Introduction to motivational interviewing

by Professor Janet Treasure and Dr Pam Macdonald


Last reviewed: October 2015


This module is an introduction to motivational interviewing (MI), a patient-centred and gently directive interaction style used to negotiate behaviour change.


Initially, motivational interviewing was developed as a tool to work with people with alcohol problems but it can be used for any situation in which there is ambivalence about change. Within psychiatry, this approach has been applied to people with dual diagnosis, obsessive-compulsive disorders, eating disorders and anxiety, and to improve treatment adherence in psychosis.


In this module, we give an overview of:


  • what MI is and how it is relevant to psychiatry


  • the evidence for the efficacy of MI and how it links to behavioural theory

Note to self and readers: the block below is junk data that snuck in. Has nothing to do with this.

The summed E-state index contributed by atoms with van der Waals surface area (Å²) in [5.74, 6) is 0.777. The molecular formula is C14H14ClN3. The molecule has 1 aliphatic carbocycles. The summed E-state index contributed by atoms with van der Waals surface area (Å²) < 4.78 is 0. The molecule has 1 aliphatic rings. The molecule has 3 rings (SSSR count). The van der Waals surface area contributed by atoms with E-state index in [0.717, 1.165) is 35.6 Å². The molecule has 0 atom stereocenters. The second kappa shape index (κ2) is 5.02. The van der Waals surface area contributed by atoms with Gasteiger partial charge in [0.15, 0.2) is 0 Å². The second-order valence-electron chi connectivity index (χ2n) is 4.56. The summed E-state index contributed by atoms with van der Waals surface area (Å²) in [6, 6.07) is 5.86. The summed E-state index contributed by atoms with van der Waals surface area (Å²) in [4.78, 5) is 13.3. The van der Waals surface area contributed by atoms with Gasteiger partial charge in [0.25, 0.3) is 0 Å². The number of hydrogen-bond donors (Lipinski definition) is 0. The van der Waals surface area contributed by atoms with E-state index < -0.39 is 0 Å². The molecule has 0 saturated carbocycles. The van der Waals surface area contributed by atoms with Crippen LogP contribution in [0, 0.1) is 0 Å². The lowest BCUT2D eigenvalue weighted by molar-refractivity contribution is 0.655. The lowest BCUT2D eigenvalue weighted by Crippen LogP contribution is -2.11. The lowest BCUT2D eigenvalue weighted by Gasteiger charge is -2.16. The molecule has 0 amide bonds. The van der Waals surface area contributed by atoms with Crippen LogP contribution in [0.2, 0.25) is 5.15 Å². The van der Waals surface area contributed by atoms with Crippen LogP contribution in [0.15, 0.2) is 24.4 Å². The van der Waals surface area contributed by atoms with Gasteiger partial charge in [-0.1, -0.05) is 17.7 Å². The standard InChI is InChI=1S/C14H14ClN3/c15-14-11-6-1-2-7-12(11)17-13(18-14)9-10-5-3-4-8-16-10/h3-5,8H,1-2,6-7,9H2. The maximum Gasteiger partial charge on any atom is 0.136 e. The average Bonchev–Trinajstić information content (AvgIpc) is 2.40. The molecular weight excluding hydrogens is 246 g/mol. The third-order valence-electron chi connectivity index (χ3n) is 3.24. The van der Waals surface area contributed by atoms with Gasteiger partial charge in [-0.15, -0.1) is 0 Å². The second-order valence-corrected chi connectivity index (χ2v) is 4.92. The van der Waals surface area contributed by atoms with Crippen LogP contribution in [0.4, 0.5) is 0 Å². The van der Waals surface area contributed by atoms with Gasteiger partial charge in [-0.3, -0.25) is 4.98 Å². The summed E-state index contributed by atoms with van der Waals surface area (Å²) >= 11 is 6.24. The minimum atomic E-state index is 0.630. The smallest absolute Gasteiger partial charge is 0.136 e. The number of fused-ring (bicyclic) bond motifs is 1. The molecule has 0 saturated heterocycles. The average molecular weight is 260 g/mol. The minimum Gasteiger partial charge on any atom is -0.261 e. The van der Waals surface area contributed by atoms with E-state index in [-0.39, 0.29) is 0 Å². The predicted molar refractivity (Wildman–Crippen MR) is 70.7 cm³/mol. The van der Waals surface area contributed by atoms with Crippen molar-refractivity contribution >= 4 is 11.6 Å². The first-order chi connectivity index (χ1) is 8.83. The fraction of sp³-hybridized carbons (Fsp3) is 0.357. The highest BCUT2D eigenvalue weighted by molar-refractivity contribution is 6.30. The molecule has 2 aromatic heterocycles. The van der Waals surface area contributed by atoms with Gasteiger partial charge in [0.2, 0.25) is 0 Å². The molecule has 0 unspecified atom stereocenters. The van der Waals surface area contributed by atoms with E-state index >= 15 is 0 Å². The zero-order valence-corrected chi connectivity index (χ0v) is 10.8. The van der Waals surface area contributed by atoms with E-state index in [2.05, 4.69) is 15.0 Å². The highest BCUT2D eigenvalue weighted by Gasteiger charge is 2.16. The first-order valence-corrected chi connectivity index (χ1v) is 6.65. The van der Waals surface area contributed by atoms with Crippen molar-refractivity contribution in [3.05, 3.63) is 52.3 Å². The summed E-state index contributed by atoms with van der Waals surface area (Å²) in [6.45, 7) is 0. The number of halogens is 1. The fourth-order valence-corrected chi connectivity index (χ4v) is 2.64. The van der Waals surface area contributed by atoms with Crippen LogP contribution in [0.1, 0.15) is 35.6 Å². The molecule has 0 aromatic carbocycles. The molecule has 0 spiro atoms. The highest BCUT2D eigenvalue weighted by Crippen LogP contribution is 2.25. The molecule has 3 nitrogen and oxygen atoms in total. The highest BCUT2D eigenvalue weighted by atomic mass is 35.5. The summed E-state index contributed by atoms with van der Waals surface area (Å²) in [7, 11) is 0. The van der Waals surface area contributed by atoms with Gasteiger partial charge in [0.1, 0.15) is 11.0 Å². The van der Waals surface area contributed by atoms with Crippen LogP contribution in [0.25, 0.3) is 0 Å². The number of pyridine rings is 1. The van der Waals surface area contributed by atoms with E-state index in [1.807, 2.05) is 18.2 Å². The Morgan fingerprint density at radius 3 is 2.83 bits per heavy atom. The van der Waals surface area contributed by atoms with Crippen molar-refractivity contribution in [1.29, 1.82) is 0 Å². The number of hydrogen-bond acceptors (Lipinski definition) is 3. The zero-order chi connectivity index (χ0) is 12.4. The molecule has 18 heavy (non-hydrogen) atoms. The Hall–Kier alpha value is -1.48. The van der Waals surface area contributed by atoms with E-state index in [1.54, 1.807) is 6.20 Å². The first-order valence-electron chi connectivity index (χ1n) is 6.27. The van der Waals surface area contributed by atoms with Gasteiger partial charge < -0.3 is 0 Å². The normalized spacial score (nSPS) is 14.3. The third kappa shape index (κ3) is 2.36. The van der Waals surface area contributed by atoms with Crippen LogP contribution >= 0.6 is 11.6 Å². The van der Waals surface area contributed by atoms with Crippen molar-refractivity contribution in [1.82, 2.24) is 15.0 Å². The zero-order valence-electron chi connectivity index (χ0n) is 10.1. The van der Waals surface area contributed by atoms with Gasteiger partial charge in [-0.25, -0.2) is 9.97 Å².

• tools and techniques for practising MI


  • when and with whom MI should be used


  • how MI can be used in clinical practice.


Start the module


Please note: This module was last reviewed in 2015. A revision is being worked on, but in the meantime please be aware when completing the module that some of the guidance may have changed.

If you like this module, you may also be interested in:


How patient-centred are you? Shared decision-making in psychiatric practice by Dr Robert Chaplin and Dr Alan Quirk


Involving patients and carers in training by Dr Alka S. Ahuja



This module is a joint commission with the following article published in BJPsych Advances:


Luty J, Iwanowicz M (2018) Motivational interviewing: living up to its promise?. BJPsych Advances, 24: 46–53. [abstract]


Other related Advances articles


© 2021 Royal College of Psychiatrists